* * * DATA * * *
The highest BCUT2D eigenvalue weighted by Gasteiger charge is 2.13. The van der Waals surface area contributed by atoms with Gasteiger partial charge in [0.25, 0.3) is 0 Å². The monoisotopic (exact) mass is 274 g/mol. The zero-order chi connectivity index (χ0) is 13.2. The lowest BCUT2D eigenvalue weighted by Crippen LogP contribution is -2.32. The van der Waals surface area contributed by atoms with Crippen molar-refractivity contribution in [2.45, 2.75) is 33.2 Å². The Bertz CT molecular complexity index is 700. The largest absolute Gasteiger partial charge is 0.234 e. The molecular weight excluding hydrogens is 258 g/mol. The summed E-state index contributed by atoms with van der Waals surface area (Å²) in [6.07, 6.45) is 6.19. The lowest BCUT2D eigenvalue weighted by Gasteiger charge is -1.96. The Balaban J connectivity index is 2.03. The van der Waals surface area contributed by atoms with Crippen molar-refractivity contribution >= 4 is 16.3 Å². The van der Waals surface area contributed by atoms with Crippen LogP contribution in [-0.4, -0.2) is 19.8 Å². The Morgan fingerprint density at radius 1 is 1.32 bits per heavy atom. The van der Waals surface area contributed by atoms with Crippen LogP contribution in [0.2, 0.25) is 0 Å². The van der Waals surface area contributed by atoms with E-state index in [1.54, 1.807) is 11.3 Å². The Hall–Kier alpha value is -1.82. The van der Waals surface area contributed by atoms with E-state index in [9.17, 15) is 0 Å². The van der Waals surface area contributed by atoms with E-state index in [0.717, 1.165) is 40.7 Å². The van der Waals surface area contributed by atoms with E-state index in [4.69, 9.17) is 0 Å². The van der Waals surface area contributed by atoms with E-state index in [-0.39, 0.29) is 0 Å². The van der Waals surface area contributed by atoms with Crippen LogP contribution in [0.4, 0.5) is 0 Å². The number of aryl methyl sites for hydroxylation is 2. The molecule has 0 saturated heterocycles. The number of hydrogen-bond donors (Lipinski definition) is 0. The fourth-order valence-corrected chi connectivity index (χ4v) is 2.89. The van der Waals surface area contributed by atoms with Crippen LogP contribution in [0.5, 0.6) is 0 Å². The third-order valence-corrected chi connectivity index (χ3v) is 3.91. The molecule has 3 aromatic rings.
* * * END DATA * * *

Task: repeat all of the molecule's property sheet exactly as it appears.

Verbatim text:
The highest BCUT2D eigenvalue weighted by Gasteiger charge is 2.13. The van der Waals surface area contributed by atoms with Gasteiger partial charge in [0.25, 0.3) is 0 Å². The monoisotopic (exact) mass is 274 g/mol. The zero-order chi connectivity index (χ0) is 13.2. The lowest BCUT2D eigenvalue weighted by Crippen LogP contribution is -2.32. The van der Waals surface area contributed by atoms with Crippen molar-refractivity contribution in [2.45, 2.75) is 33.2 Å². The Bertz CT molecular complexity index is 700. The largest absolute Gasteiger partial charge is 0.234 e. The molecular weight excluding hydrogens is 258 g/mol. The summed E-state index contributed by atoms with van der Waals surface area (Å²) in [6.07, 6.45) is 6.19. The lowest BCUT2D eigenvalue weighted by Gasteiger charge is -1.96. The Balaban J connectivity index is 2.03. The van der Waals surface area contributed by atoms with Crippen molar-refractivity contribution >= 4 is 16.3 Å². The van der Waals surface area contributed by atoms with Crippen LogP contribution in [-0.4, -0.2) is 19.8 Å². The Morgan fingerprint density at radius 1 is 1.32 bits per heavy atom. The van der Waals surface area contributed by atoms with Crippen LogP contribution in [0.2, 0.25) is 0 Å². The van der Waals surface area contributed by atoms with E-state index in [1.54, 1.807) is 11.3 Å². The Hall–Kier alpha value is -1.82. The van der Waals surface area contributed by atoms with E-state index in [9.17, 15) is 0 Å². The van der Waals surface area contributed by atoms with E-state index in [0.717, 1.165) is 40.7 Å². The van der Waals surface area contributed by atoms with E-state index in [4.69, 9.17) is 0 Å². The van der Waals surface area contributed by atoms with E-state index in [-0.39, 0.29) is 0 Å². The van der Waals surface area contributed by atoms with Crippen LogP contribution in [0.4, 0.5) is 0 Å². The number of aryl methyl sites for hydroxylation is 2. The molecule has 0 saturated heterocycles. The number of hydrogen-bond donors (Lipinski definition) is 0. The fourth-order valence-corrected chi connectivity index (χ4v) is 2.89. The van der Waals surface area contributed by atoms with Crippen LogP contribution in [0.5, 0.6) is 0 Å². The third-order valence-corrected chi connectivity index (χ3v) is 3.91. The molecule has 3 aromatic rings.